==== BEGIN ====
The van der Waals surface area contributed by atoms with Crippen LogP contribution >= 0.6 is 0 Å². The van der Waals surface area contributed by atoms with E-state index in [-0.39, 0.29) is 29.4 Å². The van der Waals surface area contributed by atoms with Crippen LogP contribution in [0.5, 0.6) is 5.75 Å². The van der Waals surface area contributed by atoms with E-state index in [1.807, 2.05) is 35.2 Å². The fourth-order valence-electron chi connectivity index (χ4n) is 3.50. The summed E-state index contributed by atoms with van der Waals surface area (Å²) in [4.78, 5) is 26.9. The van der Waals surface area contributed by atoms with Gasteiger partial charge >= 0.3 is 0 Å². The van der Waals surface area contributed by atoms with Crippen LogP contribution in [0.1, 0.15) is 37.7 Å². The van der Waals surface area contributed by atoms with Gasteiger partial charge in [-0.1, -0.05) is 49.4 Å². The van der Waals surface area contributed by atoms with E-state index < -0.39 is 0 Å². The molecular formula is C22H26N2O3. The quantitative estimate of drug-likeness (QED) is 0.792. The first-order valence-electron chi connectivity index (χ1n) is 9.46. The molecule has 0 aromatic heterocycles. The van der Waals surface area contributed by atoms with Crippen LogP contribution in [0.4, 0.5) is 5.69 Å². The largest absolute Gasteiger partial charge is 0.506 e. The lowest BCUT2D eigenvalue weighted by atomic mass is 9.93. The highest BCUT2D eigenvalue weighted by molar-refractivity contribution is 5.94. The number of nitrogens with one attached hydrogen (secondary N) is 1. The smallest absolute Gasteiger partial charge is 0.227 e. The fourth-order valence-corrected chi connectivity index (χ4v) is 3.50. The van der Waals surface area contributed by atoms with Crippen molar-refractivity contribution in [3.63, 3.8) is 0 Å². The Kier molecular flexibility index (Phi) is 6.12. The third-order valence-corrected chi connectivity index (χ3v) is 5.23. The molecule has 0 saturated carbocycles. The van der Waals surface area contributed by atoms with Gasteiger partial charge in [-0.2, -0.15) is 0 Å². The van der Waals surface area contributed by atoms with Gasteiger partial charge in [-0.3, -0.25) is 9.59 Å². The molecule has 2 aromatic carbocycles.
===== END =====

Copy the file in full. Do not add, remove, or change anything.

The van der Waals surface area contributed by atoms with Crippen LogP contribution >= 0.6 is 0 Å². The van der Waals surface area contributed by atoms with E-state index in [-0.39, 0.29) is 29.4 Å². The van der Waals surface area contributed by atoms with Crippen LogP contribution in [0.5, 0.6) is 5.75 Å². The van der Waals surface area contributed by atoms with E-state index in [1.807, 2.05) is 35.2 Å². The fourth-order valence-electron chi connectivity index (χ4n) is 3.50. The summed E-state index contributed by atoms with van der Waals surface area (Å²) in [4.78, 5) is 26.9. The van der Waals surface area contributed by atoms with Gasteiger partial charge >= 0.3 is 0 Å². The van der Waals surface area contributed by atoms with Crippen LogP contribution in [0.1, 0.15) is 37.7 Å². The van der Waals surface area contributed by atoms with Gasteiger partial charge in [-0.1, -0.05) is 49.4 Å². The van der Waals surface area contributed by atoms with E-state index < -0.39 is 0 Å². The molecular formula is C22H26N2O3. The quantitative estimate of drug-likeness (QED) is 0.792. The first-order valence-electron chi connectivity index (χ1n) is 9.46. The molecule has 0 aromatic heterocycles. The van der Waals surface area contributed by atoms with Crippen LogP contribution in [0.4, 0.5) is 5.69 Å². The largest absolute Gasteiger partial charge is 0.506 e. The lowest BCUT2D eigenvalue weighted by atomic mass is 9.93. The highest BCUT2D eigenvalue weighted by molar-refractivity contribution is 5.94. The number of nitrogens with one attached hydrogen (secondary N) is 1. The smallest absolute Gasteiger partial charge is 0.227 e. The fourth-order valence-corrected chi connectivity index (χ4v) is 3.50. The van der Waals surface area contributed by atoms with Crippen molar-refractivity contribution in [3.63, 3.8) is 0 Å². The Kier molecular flexibility index (Phi) is 6.12. The third-order valence-corrected chi connectivity index (χ3v) is 5.23. The molecule has 0 saturated carbocycles. The van der Waals surface area contributed by atoms with Gasteiger partial charge in [-0.2, -0.15) is 0 Å². The van der Waals surface area contributed by atoms with Gasteiger partial charge in [-0.3, -0.25) is 9.59 Å². The molecule has 2 aromatic carbocycles.